Wednesday, September 23, 2009
Feature: John Burroughs Day 4
Beer is a beauty
Beer is a bitch
Beer is a scratch for my vilest itch
An itch for my finest scratch
A down the hatch batch of high satisfaction
A recipe for extreme stupefaction
A flood disguised as a dream panacea
And whether or not I want to see it
A slow tide of suicide
The blue moon is high
And the beer sea is strong
As I down another and continue this
Song swell without a tune
This sickeningly sweet I scream sundown
Melting as I search
For a silver spoon that does not exist
In a glass of whatever's on tap
Fancying myself an inimitable wordsmith
While I wanly regurgitate yesterday's news
My blues rhyming with brews
And still thirst unquenchably
For the deluge to deliver me
To low dry land
And sober death
© John "Jesus Crisis" Burroughs
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Tell us one fact about yourself we might not know.
According to older members of my biological dad's family, I am a descendant of Jesse James. Though the official story is that Jesse died young and had only two children, my family's story is that he didn't really die (recovered from the shooting, went into hiding) and had more - and we came from one of those. But who knows? Even if you don't count that, the dad who adopted me descended from the famous Indian-killing general "Mad" Anthony Wayne - which is interesting because I've also gotta lot of Native American blood flowing through my veins.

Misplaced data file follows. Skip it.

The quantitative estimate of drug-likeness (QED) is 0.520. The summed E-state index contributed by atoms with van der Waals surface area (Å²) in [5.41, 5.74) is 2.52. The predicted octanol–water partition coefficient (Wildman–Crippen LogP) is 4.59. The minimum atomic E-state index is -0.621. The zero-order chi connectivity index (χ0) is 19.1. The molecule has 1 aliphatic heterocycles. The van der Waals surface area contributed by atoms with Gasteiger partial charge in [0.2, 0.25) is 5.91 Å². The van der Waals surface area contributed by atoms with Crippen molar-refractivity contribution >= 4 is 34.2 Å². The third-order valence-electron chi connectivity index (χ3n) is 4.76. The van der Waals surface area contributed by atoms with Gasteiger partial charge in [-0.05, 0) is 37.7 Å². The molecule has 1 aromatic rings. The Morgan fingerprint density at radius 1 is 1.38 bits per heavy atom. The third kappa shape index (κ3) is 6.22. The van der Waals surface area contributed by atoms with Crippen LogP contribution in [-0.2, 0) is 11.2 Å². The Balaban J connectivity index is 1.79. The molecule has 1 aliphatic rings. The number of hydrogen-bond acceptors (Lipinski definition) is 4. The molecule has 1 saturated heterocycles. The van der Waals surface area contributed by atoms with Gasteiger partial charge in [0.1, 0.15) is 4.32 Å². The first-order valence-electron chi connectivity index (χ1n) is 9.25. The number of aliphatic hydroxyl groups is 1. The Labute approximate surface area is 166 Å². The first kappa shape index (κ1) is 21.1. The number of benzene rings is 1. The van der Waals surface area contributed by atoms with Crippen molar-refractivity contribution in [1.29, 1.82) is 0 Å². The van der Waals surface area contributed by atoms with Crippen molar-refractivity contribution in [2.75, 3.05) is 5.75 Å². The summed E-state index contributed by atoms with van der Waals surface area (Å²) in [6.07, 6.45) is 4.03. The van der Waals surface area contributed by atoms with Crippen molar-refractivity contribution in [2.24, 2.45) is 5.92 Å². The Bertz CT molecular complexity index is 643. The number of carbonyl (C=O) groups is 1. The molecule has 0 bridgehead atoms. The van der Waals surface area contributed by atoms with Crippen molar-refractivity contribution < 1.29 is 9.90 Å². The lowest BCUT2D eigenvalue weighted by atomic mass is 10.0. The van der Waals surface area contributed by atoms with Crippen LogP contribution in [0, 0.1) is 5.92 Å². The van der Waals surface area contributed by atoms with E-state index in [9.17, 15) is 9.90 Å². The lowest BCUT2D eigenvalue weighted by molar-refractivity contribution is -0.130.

Is there any one dead poet’s writing you particularly don’t like? I mean really don’t like.. like grates on your nerves don't like .. and why?
There's more than one. But I don't want my lack of preference to be taken as a put down -- I don't believe in putting down poets. And anyway, I find poems I like by everybody. In the past there have been several poets I didn't "get," or whose work I didn't like, and now they are now among my favorite poets. (Hart Crane is an example.) That's happened often enough that now when I don't like someone's poetry I consider the possibility that the problem might lie not with their poetry but with me. Who knows? Maybe in 10 years I'll love their poetry, too. And maybe when I'm much older I'll be much more comfortable in the role of critic or judge. But I'm not sure I want that.